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Library board moves for change

Staff Writer

As the Andrew Carnegie Free Library in Carnegie nears its centennial next year, an upcoming court hearing could radically change the structure under which the facility enters its second century.

A petition filed by the library's Board of Trustees in Allegheny County Orphans Court seeks to establish a new board structure.

Under the trust agreement overseen by Andrew Carnegie and established in 1899, the library board is made up of 10 life trustees and seven ex-officio trustees, which includes the mayor and all six members of council.

The trustees motion to amend the trust, which was established in 1899, will be heard by Judge Walter Little Tuesday, June 6, at 10:30 a.m. in the 1700 Frick Building, downtown.

If the Orphans Court approves the trustees' petition, the number of ex-officio trustees, made up of Carnegie council members and the mayor, will be reduced from seven to three.

The end result would be a 12-member board, down from 17. The term trustees would serve a maximum of two three-year terms.

Glenn Walsh, the only trustee to oppose the petition, has tendered a resignation, effective the day life trustees are dissolved. Walsh would not comment on why he opposes the reorganization.

Allen Turske, member of a library advisory board, says the petition is only one part of a bigger plan to obtain $5 million in funding to rehabilitate the cash-strapped library.

He says consultants advised his board, Chartiers Valley Partnership Inc., to form a corporation to procure grants.

The partnership was formed in 1998 to restore the library as a fully functional and accessible library and cultural center.

It is comprised of eight member organizations in Carnegie Borough including the library, the borough, Carnegie Area Revitalization Effort, Chartiers Valley Arts Council, Chartiers Valley Industrial and Commercial Development Authority, Historical Society of Carnegie and 9th Pennsylvania Reserves Civil War re-enactment group.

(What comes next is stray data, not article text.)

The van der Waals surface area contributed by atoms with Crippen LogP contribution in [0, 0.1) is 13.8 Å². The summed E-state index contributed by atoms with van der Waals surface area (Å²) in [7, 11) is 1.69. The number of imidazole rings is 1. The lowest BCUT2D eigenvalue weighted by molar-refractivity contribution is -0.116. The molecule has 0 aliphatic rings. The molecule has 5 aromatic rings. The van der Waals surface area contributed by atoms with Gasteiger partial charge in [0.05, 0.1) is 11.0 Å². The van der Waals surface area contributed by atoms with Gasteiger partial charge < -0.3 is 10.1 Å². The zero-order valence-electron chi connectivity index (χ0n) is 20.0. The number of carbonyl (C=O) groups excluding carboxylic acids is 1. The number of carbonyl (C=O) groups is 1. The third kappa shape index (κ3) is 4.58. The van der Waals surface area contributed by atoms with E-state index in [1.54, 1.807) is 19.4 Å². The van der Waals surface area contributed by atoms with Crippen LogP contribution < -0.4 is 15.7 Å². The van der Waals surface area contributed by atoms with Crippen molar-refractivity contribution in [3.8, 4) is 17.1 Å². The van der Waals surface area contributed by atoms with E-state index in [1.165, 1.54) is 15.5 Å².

"Joining together these groups who have had a lot of friction in the past, that's a big accomplishment," Turske said.

The partnership obtained a grant to pay for a consulting firm, Community Technical Assistance Center, which has outlined a three-point plan to direct the library to raise funding.

Those plans include partnership, dropping life trusteeship and gather necessary information to make adequate grant requests.

"Basically, life trustees are seen as a non-vibrant board of directors and need to have new blood on the board," Turske said. "One of the problems of the life-trusteeship was they could never get a quorum."

Bob Heinrich, Carnegie mayor, agrees.

He says council has is committed to numerous borough meetings, many of which conflict with the library meetings. He also said if the court grants the request in the petition, the library board will have less trouble getting a quorum.

One point in the petition states that the borough may withhold its annual $25,000 contribution if the trust is not reorganized. Heinrich said the provision was put in the petition by the partnership to persuade the judge to rule in their favor.

The borough has given the contribution to the library for the last three years. Heinrich says if services, such as lawn mowing and snow plowing, were included as part of the borough's contribution the annual total might be closer to $40,000.

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